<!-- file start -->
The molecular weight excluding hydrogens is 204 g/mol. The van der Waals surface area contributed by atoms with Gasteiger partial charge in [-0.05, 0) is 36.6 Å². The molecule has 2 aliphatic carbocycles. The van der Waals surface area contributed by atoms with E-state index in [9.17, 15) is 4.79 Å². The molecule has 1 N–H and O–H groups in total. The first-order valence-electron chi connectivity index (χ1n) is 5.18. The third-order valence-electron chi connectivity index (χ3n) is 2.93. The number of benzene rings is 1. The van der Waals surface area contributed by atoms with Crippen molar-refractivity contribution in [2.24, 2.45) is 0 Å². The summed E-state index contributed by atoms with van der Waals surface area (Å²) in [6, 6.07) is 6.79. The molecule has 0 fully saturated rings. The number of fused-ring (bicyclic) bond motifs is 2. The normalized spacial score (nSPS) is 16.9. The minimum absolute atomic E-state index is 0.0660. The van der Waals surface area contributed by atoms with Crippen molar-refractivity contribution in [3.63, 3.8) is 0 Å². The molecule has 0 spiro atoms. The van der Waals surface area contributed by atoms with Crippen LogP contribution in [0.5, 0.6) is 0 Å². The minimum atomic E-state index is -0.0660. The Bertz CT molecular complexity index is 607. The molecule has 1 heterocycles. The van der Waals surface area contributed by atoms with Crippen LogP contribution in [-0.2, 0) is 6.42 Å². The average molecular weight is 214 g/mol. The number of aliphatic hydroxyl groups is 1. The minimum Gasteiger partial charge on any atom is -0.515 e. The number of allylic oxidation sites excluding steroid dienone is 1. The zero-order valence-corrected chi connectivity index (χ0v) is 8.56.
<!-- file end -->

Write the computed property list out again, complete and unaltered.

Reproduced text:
The molecular weight excluding hydrogens is 204 g/mol. The van der Waals surface area contributed by atoms with Gasteiger partial charge in [-0.05, 0) is 36.6 Å². The molecule has 2 aliphatic carbocycles. The van der Waals surface area contributed by atoms with E-state index in [9.17, 15) is 4.79 Å². The molecule has 1 N–H and O–H groups in total. The first-order valence-electron chi connectivity index (χ1n) is 5.18. The third-order valence-electron chi connectivity index (χ3n) is 2.93. The number of benzene rings is 1. The van der Waals surface area contributed by atoms with Crippen molar-refractivity contribution in [2.24, 2.45) is 0 Å². The summed E-state index contributed by atoms with van der Waals surface area (Å²) in [6, 6.07) is 6.79. The molecule has 0 fully saturated rings. The number of fused-ring (bicyclic) bond motifs is 2. The normalized spacial score (nSPS) is 16.9. The minimum absolute atomic E-state index is 0.0660. The van der Waals surface area contributed by atoms with Crippen molar-refractivity contribution in [3.63, 3.8) is 0 Å². The molecule has 0 spiro atoms. The van der Waals surface area contributed by atoms with Crippen LogP contribution in [0.5, 0.6) is 0 Å². The minimum atomic E-state index is -0.0660. The Bertz CT molecular complexity index is 607. The molecule has 1 heterocycles. The van der Waals surface area contributed by atoms with Crippen LogP contribution in [-0.2, 0) is 6.42 Å². The average molecular weight is 214 g/mol. The number of aliphatic hydroxyl groups is 1. The minimum Gasteiger partial charge on any atom is -0.515 e. The number of allylic oxidation sites excluding steroid dienone is 1. The zero-order valence-corrected chi connectivity index (χ0v) is 8.56.